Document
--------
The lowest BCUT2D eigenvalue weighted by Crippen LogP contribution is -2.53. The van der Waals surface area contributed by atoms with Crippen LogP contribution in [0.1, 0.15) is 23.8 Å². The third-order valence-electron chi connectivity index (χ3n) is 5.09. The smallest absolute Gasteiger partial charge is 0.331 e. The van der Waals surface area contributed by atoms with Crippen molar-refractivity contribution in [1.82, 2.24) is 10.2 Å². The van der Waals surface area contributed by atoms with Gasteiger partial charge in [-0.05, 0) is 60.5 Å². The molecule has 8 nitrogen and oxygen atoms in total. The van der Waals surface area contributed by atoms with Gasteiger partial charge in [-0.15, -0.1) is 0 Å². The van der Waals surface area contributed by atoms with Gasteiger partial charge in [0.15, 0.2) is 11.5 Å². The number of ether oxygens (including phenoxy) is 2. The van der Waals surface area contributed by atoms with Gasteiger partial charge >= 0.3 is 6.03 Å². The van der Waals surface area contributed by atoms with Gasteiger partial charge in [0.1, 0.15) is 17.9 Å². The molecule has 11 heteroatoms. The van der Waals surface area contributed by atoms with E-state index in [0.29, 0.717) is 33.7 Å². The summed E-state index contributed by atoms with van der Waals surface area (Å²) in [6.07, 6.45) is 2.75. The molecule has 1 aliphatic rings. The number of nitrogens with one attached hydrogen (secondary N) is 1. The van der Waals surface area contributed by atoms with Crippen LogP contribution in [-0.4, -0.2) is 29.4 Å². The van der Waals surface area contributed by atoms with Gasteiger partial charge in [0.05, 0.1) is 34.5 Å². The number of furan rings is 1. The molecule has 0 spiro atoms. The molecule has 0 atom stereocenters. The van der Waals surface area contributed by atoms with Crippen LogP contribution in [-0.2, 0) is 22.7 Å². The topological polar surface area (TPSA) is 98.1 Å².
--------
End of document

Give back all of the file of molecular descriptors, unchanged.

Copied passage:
The lowest BCUT2D eigenvalue weighted by Crippen LogP contribution is -2.53. The van der Waals surface area contributed by atoms with Crippen LogP contribution in [0.1, 0.15) is 23.8 Å². The third-order valence-electron chi connectivity index (χ3n) is 5.09. The smallest absolute Gasteiger partial charge is 0.331 e. The van der Waals surface area contributed by atoms with Crippen molar-refractivity contribution in [1.82, 2.24) is 10.2 Å². The van der Waals surface area contributed by atoms with Gasteiger partial charge in [-0.05, 0) is 60.5 Å². The molecule has 8 nitrogen and oxygen atoms in total. The van der Waals surface area contributed by atoms with Gasteiger partial charge in [-0.15, -0.1) is 0 Å². The van der Waals surface area contributed by atoms with Gasteiger partial charge in [0.15, 0.2) is 11.5 Å². The number of ether oxygens (including phenoxy) is 2. The van der Waals surface area contributed by atoms with Gasteiger partial charge >= 0.3 is 6.03 Å². The van der Waals surface area contributed by atoms with Gasteiger partial charge in [0.1, 0.15) is 17.9 Å². The molecule has 11 heteroatoms. The van der Waals surface area contributed by atoms with E-state index in [0.29, 0.717) is 33.7 Å². The summed E-state index contributed by atoms with van der Waals surface area (Å²) in [6.07, 6.45) is 2.75. The molecule has 1 aliphatic rings. The number of nitrogens with one attached hydrogen (secondary N) is 1. The van der Waals surface area contributed by atoms with Crippen LogP contribution in [-0.4, -0.2) is 29.4 Å². The van der Waals surface area contributed by atoms with Gasteiger partial charge in [0.05, 0.1) is 34.5 Å². The number of furan rings is 1. The molecule has 0 spiro atoms. The molecule has 0 atom stereocenters. The van der Waals surface area contributed by atoms with Crippen LogP contribution in [-0.2, 0) is 22.7 Å². The topological polar surface area (TPSA) is 98.1 Å².